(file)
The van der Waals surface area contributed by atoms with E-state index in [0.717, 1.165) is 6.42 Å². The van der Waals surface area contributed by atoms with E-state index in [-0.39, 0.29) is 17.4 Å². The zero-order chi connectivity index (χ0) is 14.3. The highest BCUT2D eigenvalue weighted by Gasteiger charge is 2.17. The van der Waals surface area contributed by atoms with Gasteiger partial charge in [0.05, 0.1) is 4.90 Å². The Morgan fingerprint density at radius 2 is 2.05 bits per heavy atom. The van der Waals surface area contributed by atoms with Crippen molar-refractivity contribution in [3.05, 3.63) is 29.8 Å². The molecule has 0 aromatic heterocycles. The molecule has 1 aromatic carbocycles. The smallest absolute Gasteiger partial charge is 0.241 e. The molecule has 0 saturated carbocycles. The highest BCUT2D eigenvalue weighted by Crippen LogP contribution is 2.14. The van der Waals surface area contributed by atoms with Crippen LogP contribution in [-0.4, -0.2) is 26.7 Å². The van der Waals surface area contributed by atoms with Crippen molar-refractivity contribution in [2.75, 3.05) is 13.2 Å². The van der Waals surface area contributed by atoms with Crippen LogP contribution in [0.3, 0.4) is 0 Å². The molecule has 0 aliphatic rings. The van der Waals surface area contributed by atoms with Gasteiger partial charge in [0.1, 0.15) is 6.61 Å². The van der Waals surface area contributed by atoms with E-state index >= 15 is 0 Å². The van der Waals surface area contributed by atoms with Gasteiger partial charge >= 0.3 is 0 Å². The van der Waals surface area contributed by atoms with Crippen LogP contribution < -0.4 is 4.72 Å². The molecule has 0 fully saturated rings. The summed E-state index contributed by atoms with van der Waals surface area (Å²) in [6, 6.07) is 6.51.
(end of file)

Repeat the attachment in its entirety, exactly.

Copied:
The van der Waals surface area contributed by atoms with E-state index in [0.717, 1.165) is 6.42 Å². The van der Waals surface area contributed by atoms with E-state index in [-0.39, 0.29) is 17.4 Å². The zero-order chi connectivity index (χ0) is 14.3. The highest BCUT2D eigenvalue weighted by Gasteiger charge is 2.17. The van der Waals surface area contributed by atoms with Gasteiger partial charge in [0.05, 0.1) is 4.90 Å². The Morgan fingerprint density at radius 2 is 2.05 bits per heavy atom. The van der Waals surface area contributed by atoms with Crippen molar-refractivity contribution in [3.05, 3.63) is 29.8 Å². The molecule has 0 aromatic heterocycles. The molecule has 1 aromatic carbocycles. The smallest absolute Gasteiger partial charge is 0.241 e. The molecule has 0 saturated carbocycles. The highest BCUT2D eigenvalue weighted by Crippen LogP contribution is 2.14. The van der Waals surface area contributed by atoms with Crippen LogP contribution in [-0.4, -0.2) is 26.7 Å². The van der Waals surface area contributed by atoms with Crippen molar-refractivity contribution in [2.75, 3.05) is 13.2 Å². The van der Waals surface area contributed by atoms with Crippen LogP contribution in [0.3, 0.4) is 0 Å². The molecule has 0 aliphatic rings. The van der Waals surface area contributed by atoms with Gasteiger partial charge in [0.1, 0.15) is 6.61 Å². The van der Waals surface area contributed by atoms with E-state index >= 15 is 0 Å². The van der Waals surface area contributed by atoms with Gasteiger partial charge >= 0.3 is 0 Å². The van der Waals surface area contributed by atoms with Crippen LogP contribution < -0.4 is 4.72 Å². The molecule has 0 fully saturated rings. The summed E-state index contributed by atoms with van der Waals surface area (Å²) in [6, 6.07) is 6.51.